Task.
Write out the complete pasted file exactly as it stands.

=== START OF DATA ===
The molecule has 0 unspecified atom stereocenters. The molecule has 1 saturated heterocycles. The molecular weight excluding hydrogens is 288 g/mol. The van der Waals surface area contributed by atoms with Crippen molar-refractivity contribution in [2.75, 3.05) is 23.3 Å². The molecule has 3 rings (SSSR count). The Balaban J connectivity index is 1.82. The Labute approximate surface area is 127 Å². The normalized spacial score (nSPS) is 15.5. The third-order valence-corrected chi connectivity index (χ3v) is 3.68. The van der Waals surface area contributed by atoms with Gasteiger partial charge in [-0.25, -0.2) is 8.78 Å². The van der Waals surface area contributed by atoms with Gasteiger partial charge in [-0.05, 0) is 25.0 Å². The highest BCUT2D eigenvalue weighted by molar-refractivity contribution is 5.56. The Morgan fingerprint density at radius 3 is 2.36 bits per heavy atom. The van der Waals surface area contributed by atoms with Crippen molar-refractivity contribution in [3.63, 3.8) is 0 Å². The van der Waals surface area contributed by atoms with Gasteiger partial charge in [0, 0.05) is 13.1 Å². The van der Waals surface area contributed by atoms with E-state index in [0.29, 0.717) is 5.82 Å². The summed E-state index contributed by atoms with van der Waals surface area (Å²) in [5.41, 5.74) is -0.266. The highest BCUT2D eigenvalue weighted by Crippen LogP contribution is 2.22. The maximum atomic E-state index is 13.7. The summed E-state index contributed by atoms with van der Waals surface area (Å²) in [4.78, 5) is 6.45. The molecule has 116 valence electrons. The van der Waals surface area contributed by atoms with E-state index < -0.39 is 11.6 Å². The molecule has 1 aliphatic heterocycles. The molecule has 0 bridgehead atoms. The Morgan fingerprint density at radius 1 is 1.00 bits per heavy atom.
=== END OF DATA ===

The molecule has 0 unspecified atom stereocenters. The molecule has 1 saturated heterocycles. The molecular weight excluding hydrogens is 288 g/mol. The van der Waals surface area contributed by atoms with Crippen molar-refractivity contribution in [2.75, 3.05) is 23.3 Å². The molecule has 3 rings (SSSR count). The Balaban J connectivity index is 1.82. The Labute approximate surface area is 127 Å². The normalized spacial score (nSPS) is 15.5. The third-order valence-corrected chi connectivity index (χ3v) is 3.68. The van der Waals surface area contributed by atoms with Gasteiger partial charge in [-0.25, -0.2) is 8.78 Å². The van der Waals surface area contributed by atoms with Gasteiger partial charge in [-0.05, 0) is 25.0 Å². The highest BCUT2D eigenvalue weighted by molar-refractivity contribution is 5.56. The Morgan fingerprint density at radius 3 is 2.36 bits per heavy atom. The van der Waals surface area contributed by atoms with Crippen molar-refractivity contribution in [3.63, 3.8) is 0 Å². The van der Waals surface area contributed by atoms with Gasteiger partial charge in [0, 0.05) is 13.1 Å². The van der Waals surface area contributed by atoms with E-state index in [0.29, 0.717) is 5.82 Å². The summed E-state index contributed by atoms with van der Waals surface area (Å²) in [5.41, 5.74) is -0.266. The highest BCUT2D eigenvalue weighted by Crippen LogP contribution is 2.22. The maximum atomic E-state index is 13.7. The summed E-state index contributed by atoms with van der Waals surface area (Å²) in [4.78, 5) is 6.45. The molecule has 116 valence electrons. The van der Waals surface area contributed by atoms with E-state index < -0.39 is 11.6 Å². The molecule has 1 aliphatic heterocycles. The molecule has 0 bridgehead atoms. The Morgan fingerprint density at radius 1 is 1.00 bits per heavy atom.